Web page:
Dale Peterson of the firm Digitalbond identified the vendors (http://www.digitalbond.com/blog/2014/07/02/havex-hype-unhelpful-mystery/) as MB Connect Line (http://mbconnectline.com/index.php/en/contact/company), a German maker of industrial routers and remote access appliances and eWon (http://www.ewon.biz/en/home.html), a Belgian firm that makes virtual private network (VPN) software that is used to access industrial control devices like programmable logic controllers. Peterson has also identified the third vendor, identified by F-Secure as a Swiss company, but told The Security Ledger that he cannot share the name of that firm.
The three firms, which serve customers in industry, including owners of critical infrastructure, were the subject of a warning from the Department of Homeland Security. DHS’s ICS CERT said it was alerted to compromises of the vendors’ by researchers at the security firms Symantec and F-Secure. (https://securityledger.com/2014/07/dhs-warns-energy-firms-of-malware-used-in-targeted-attacks/) DHS said it is analyzing malware associated with the attacks. The malicious software, dubbed “Havex” was being spread by way of so-called “watering hole” attacks that involved compromises of vendors web sites.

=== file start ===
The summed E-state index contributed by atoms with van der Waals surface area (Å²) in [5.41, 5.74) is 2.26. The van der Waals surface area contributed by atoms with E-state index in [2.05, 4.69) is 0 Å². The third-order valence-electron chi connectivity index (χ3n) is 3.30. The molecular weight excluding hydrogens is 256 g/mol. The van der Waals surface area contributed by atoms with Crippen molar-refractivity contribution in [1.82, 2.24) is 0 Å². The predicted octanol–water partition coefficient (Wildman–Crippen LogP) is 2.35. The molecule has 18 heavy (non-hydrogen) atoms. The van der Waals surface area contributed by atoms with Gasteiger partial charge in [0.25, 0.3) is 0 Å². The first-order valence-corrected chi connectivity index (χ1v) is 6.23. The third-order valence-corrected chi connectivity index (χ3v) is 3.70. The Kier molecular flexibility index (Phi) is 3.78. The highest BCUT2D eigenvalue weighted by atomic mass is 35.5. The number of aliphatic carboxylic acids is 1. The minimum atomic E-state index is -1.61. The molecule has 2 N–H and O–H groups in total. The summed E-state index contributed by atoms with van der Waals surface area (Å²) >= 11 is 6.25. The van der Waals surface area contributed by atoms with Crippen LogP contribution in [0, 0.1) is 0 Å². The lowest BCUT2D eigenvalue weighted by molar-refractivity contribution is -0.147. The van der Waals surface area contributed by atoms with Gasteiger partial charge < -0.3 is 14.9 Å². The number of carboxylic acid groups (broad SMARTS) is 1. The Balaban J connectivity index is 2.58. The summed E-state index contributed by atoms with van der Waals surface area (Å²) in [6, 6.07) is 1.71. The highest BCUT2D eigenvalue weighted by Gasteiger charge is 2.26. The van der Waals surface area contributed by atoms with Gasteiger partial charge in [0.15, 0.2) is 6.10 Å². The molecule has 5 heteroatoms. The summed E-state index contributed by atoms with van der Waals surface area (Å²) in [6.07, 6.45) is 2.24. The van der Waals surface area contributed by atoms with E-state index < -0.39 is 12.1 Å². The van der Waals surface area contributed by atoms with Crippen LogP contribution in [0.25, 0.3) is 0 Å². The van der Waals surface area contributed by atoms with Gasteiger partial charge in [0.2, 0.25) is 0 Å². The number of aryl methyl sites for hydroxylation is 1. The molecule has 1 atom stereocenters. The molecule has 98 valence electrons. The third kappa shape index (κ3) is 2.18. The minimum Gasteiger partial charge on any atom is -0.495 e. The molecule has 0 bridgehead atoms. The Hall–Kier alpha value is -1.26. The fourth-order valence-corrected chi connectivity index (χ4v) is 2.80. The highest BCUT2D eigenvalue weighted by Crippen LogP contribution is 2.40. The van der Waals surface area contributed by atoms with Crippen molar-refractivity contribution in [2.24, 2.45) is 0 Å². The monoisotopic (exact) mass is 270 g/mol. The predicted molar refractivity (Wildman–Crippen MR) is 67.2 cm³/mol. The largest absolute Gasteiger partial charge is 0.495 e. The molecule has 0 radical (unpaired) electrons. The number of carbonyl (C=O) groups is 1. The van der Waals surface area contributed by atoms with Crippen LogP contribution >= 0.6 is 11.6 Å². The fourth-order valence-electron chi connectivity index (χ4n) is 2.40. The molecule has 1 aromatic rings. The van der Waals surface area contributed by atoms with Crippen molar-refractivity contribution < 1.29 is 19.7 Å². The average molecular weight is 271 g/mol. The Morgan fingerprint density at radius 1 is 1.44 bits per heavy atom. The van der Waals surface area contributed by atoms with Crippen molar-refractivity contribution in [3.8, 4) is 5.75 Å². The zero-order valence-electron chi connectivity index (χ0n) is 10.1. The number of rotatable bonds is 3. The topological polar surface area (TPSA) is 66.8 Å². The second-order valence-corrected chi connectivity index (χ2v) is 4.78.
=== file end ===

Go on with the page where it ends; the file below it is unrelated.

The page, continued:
According to Symantec, the malware targeted energy grid operators, major electricity generation firms, petroleum pipeline operators, and energy industry industrial equipment providers. Most of the victims were located in the United States, Spain, France, Italy, Germany, Turkey, and Poland.
Symantec described the group behind the Dragonfly/Havex malware as “well resourced, with a range of malware tools at its disposal.” The security firm Crowdstrike said the attacks were part of a cybercrime group it dubbed “Energetic Bear” (http://www.reuters.com/article/2014/07/02/us-cybersecurity-energeticbear-idUSKBN0F722V20140702) that was focused on espionage and of Russian origin.
Contacted by The Security Ledger, Gérald Olivier, a Marketing Manager at eWon said the compromise of its website occurred in January, 2014. According to an incident report prepared by the company, the attackers compromised the content management system (CMS) used to manage the company’s website and uploaded a corrupted version of a setup program for an eWon product called Talk2M. Hyperlinks on the eWon page that linked to the legitimate Setup file were changed to point to the malicious file. If installed, the malware could capture the login credentials of eWon Talk2M customers. The second firm, MB Connect Line, did not respond to requests for comment from the Security Ledger."
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